Tickets to a hanging
On Sept. 25, 1903, contractor Samuel T. Ferguson was crossing a bridge to bring the payroll ($3,500, approximately $100,000 in today’s money) for workers on the New Middletown railroad. He was killed in a massive explosion. Milovar Kovovick’s gun was found at the scene. Milovar, a railroad worker, and his partner, Milovar Pattrovick, gathered up the money, hid in Pittsburgh a few days, went to New York, and boarded a ship to London on their way back to Croatia. Pittsburgh detectives notified Scotland Yard, and the men were arrested as they crossed the gangplank at Southhampton, England. The men were extradited for trial and held in Washington County jail.
Pattrovick was convicted as an accomplice and sentenced to 20 years in the penitentiary. Kovovick was sentenced to be hanged. The scaffold was set up in the rotunda of the jail. The train on which the Croatian priest who was coming to give Kovovick last rites was late, slightly delaying the proceedings. Going to his execution, Kovovick chanted a Croatian hymn, translated as “O farewell everything in this world, O farewell everything in this world so dear.” The execution was witnessed by about 200 people crowded around the three balconies of the jail. Outside the jail, there were several hundred more people “anxiously waiting to get a glimpse of the body.” The story was followed in national news, such as the Takoma (Wash.) Times.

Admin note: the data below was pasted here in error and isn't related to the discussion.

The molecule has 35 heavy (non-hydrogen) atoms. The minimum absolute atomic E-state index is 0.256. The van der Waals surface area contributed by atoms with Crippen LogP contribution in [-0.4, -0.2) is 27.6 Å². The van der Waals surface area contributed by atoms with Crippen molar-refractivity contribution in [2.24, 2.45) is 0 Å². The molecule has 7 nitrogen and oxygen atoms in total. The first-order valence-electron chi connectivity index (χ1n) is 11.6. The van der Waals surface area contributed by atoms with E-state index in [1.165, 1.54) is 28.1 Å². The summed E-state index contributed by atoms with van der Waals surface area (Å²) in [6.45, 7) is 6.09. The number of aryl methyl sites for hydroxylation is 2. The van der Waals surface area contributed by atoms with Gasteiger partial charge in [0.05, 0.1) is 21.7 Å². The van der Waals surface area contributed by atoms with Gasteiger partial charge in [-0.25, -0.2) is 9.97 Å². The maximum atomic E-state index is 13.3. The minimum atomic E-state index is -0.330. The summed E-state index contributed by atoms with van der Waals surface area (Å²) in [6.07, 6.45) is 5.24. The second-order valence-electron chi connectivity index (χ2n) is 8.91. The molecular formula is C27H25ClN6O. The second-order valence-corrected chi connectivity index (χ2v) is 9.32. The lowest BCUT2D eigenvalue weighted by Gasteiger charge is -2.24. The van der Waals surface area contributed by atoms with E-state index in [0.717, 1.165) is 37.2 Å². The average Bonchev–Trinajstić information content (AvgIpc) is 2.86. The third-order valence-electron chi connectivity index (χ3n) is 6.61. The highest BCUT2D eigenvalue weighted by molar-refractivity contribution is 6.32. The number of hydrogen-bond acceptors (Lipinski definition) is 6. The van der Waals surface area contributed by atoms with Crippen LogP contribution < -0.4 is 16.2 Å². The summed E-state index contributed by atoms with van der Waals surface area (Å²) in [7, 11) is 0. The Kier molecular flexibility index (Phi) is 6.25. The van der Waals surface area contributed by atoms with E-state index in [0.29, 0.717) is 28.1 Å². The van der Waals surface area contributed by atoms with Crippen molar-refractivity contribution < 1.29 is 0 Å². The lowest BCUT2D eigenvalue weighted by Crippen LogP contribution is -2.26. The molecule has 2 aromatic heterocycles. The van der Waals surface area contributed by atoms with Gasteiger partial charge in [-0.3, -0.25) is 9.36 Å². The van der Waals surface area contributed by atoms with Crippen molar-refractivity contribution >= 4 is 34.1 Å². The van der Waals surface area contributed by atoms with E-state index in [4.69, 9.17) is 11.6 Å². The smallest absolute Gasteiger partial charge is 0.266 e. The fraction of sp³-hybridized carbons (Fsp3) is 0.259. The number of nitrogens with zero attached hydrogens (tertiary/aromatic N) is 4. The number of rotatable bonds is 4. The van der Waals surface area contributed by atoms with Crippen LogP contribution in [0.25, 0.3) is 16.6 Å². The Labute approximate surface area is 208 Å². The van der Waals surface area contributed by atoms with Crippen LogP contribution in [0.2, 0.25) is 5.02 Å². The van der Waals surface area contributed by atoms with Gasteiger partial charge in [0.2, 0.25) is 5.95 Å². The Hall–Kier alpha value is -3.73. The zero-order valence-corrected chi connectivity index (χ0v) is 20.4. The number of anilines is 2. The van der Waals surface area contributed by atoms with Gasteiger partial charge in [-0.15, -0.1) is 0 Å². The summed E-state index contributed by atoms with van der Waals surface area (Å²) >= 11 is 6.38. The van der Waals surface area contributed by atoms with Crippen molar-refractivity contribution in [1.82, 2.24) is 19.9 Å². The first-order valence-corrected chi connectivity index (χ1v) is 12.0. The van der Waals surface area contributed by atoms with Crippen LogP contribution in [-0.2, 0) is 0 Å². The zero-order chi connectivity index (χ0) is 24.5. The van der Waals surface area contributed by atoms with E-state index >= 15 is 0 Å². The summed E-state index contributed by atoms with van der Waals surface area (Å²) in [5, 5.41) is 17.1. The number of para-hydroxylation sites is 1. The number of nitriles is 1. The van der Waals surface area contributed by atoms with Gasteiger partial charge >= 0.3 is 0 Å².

Rod Weiss is a volunteer for Washington County Historical Society.